The critical period for early visual experience

Learn about: The critical period for early visual experience from Kenneth Wright, MD,...
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The critical period for early visual experience

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Our early visual experience is critical. A newborn baby is born with very poor vision. They barely can see a mother's face. Often a mom will think, "Oh, he's smiling at me." You know what, it's usually gas. It's not that they see you very well at birth. Quickly, over the next three to four weeks, visual acuity starts developing. That visual acuity, that vision, is developing in response to a clear image coming in. That clear image coming in stimulates brain centers to develop a vision. That network can be high resolution or low resolution, depending on the vision. That baby needs visual stimulation for the brain to develop. A cataract in a newborn baby, if it's a dense cataract and obscures the vision, it will retard and actually damage brain development. That was shown years ago, in the animal model. They would take an animal and blur the vision -- I didn't do these things, and I don't like animal testing. These were already done, many years ago. The brain did not develop in visual areas. The bottom line is, yes, it is critical. We call it the critical period of visual development. The first eight weeks of life, clear image is really important to stimulate brain development.
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Learn about: The critical period for early visual experience from Kenneth Wright, MD,...

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Kenneth Wright, MD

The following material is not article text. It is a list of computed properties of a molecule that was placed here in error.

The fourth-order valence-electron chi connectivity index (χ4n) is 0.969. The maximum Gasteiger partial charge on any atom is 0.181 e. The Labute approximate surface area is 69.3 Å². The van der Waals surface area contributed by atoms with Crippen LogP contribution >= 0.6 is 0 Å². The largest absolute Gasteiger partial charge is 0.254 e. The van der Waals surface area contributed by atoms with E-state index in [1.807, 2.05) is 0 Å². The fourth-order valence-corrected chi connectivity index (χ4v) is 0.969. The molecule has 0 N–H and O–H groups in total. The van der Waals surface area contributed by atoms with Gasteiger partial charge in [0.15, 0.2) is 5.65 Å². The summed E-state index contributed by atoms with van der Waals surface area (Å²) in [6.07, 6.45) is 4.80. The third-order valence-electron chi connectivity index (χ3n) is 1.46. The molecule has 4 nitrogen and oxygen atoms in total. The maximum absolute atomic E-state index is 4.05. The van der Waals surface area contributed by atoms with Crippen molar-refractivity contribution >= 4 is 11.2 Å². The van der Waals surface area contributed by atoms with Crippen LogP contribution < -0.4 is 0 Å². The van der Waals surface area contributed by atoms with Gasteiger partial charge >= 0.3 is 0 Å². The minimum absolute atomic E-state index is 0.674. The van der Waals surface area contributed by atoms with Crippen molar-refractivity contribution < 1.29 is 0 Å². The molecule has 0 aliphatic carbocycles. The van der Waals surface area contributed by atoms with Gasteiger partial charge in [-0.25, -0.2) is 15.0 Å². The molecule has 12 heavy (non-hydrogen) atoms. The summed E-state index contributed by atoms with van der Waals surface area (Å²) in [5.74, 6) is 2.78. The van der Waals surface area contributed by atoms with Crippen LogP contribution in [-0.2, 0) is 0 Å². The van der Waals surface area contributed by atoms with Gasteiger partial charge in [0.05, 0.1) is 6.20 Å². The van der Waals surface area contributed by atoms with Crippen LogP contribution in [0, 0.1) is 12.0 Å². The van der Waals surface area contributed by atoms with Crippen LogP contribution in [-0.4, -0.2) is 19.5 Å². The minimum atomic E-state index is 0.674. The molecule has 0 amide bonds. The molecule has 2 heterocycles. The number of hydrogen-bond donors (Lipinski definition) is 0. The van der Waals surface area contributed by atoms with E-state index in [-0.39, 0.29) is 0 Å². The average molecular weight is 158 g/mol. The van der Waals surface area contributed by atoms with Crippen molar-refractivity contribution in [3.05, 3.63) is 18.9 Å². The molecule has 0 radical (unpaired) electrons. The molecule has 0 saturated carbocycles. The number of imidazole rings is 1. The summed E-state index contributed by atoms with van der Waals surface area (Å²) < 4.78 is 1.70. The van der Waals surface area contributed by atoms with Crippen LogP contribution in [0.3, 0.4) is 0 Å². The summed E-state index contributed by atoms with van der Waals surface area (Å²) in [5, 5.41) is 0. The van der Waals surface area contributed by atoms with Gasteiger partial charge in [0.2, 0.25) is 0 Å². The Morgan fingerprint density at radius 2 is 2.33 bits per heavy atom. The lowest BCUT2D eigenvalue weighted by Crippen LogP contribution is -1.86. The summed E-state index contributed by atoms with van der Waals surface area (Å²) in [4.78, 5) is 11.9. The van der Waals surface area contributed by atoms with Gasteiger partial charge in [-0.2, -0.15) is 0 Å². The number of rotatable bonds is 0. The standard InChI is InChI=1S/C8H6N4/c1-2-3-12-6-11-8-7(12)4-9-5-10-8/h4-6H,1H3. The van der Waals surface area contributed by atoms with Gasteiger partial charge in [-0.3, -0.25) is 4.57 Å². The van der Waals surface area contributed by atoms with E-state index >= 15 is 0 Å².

Pediatric Ophthalmologist

A caring physician, Dr. Kenneth Wright is devoted to the health of children’s eyes. He is an internationally respected pediatric ophthalmologist, and is included in “The Best Doctors in America” and “Who’s Who in Medicine and Health Care.”  Dr. Wright is a Clinical Professor of Ophthalmology at the USC Keck School of Medicine.  He has developed novel surgical techniques for pediatric ophthalmology and strabismus.  Dr. Wright received his medical degree from Boston University and fellowships in pediatric ophthalmology and adult strabismus at Johns-Hopkins Hospital, Baltimore, and Children’s Hospital, Washington, DC.  Following his fellowships, he then accepted a full-time faculty member position at USC School of Medicine and Children’s Hospital of Los Angeles where he served for 10 years.  He was later appointed Director of Pediatric Ophthalmology at the Cleveland Clinic in Ohio, before returning home to Los Angeles to establish a pediatric ophthalmology and strabismus center of excellence.  

Dr. Wright has authored of over 100 published scientific papers, seven textbooks including his renowned textbook, Pediatric Ophthalmology and Strabismus and has lectured worldwide.  He founded the non-profit Wright Foundation with a mission to reduce blindness and suffering in children with eye disorders through research, education, and clinical care. He has established a pediatric eye clinic for underprivileged children.  Important to the Wright Center is the principle that patient care always comes first.  

An interesting personal note is that Dr. Wright’s youngest son developed crossed eyes as an infant requiring surgery and Dr. Wright operated on his own son.  The outcome was excellent and years later his son served in the United States Marine Corps as a top marksman.

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